Autonomous cars and activity-based bottleneck model: How do in-vehicle activities determine aggregate travel patterns?
Tinbergen Institute Discussion Paper 2022-004/VIII
55 Pages Posted: 20 Jan 2022
Date Written: January 18, 2022
When traveling in an autonomous car, the travel time can be used for performing activities other than driving. This paper distinguishes users’ work-related and home-related activities in autonomous cars and proposes an activity-based bottleneck model to investigate travelers’ behavior in the morning commute, shedding light on how the scope to undertake in-vehicle activities affects travelers’ trip-timing preferences and decisions, and therewith social welfare. These welfare effects can be expected to depend on the optimality of both the market for trips, and the market for vehicles. We therefore consider different supply regimes for automobiles, and un-priced congestion versus queue-eliminating road pricing. We reveal analytically the relationship between users’ various in-vehicle activities and trip timing choices by autonomous and normal car users. Three supply regimes for autonomous cars are investigated: welfare-maximizing public supply, competitive marginal cost supply, and profit-maximizing private supply. Pricing rules under different supply regimes are compared analytically, and the relative efficiencies in terms of the welfare gains are compared numerically. Results show that travelers’ in-vehicle activity choices have significant impacts on the travel patterns, congestion externality, supply decisions and the associated welfare effects.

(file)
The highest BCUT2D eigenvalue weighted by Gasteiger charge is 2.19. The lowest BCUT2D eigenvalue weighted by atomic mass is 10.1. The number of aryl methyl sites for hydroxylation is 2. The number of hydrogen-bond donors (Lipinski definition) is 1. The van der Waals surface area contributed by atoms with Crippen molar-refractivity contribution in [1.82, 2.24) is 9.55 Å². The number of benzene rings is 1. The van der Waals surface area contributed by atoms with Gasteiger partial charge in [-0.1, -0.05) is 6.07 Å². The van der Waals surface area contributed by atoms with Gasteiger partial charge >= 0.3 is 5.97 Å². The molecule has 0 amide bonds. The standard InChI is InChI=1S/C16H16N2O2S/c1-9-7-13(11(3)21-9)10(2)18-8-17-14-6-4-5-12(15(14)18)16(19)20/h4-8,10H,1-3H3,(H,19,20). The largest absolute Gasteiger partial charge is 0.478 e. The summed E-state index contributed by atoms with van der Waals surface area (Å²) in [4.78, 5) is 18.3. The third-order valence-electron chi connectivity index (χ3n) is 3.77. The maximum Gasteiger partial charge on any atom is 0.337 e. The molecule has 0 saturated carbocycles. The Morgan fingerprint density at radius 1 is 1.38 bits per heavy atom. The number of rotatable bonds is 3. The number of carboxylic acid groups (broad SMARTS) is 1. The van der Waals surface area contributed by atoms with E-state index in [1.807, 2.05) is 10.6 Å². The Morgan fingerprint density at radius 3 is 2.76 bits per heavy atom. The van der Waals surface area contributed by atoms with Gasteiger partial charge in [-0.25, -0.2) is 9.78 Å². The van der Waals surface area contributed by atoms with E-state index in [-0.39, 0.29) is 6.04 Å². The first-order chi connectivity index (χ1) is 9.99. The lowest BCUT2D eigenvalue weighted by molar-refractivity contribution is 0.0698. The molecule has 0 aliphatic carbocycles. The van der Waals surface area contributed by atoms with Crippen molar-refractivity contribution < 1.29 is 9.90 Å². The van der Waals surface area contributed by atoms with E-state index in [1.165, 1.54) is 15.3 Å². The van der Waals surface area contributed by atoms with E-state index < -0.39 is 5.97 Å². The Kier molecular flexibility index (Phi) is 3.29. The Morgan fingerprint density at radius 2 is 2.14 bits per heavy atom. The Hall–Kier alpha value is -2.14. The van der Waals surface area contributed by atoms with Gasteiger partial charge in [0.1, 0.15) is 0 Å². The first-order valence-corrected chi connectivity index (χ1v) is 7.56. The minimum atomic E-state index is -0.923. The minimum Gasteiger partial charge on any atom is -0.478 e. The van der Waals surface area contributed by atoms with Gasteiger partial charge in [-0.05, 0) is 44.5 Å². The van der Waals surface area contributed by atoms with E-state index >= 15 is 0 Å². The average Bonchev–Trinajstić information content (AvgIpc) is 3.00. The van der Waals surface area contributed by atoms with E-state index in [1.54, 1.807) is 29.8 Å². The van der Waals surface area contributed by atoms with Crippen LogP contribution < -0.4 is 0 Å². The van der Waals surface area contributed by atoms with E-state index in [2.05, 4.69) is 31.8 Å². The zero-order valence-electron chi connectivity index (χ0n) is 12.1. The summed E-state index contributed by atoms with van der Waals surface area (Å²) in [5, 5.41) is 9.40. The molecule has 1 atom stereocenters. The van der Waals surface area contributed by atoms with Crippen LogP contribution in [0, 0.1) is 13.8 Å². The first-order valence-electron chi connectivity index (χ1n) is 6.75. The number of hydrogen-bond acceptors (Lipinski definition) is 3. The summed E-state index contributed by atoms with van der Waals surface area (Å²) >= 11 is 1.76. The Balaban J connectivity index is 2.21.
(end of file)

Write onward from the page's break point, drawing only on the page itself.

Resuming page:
Keywords: Activity based modelling; Autonomous cars; Bottleneck model; Private vs public supply; Traffic congestion
JEL Classification: R48, R41, D62
Suggested Citation: Suggested Citation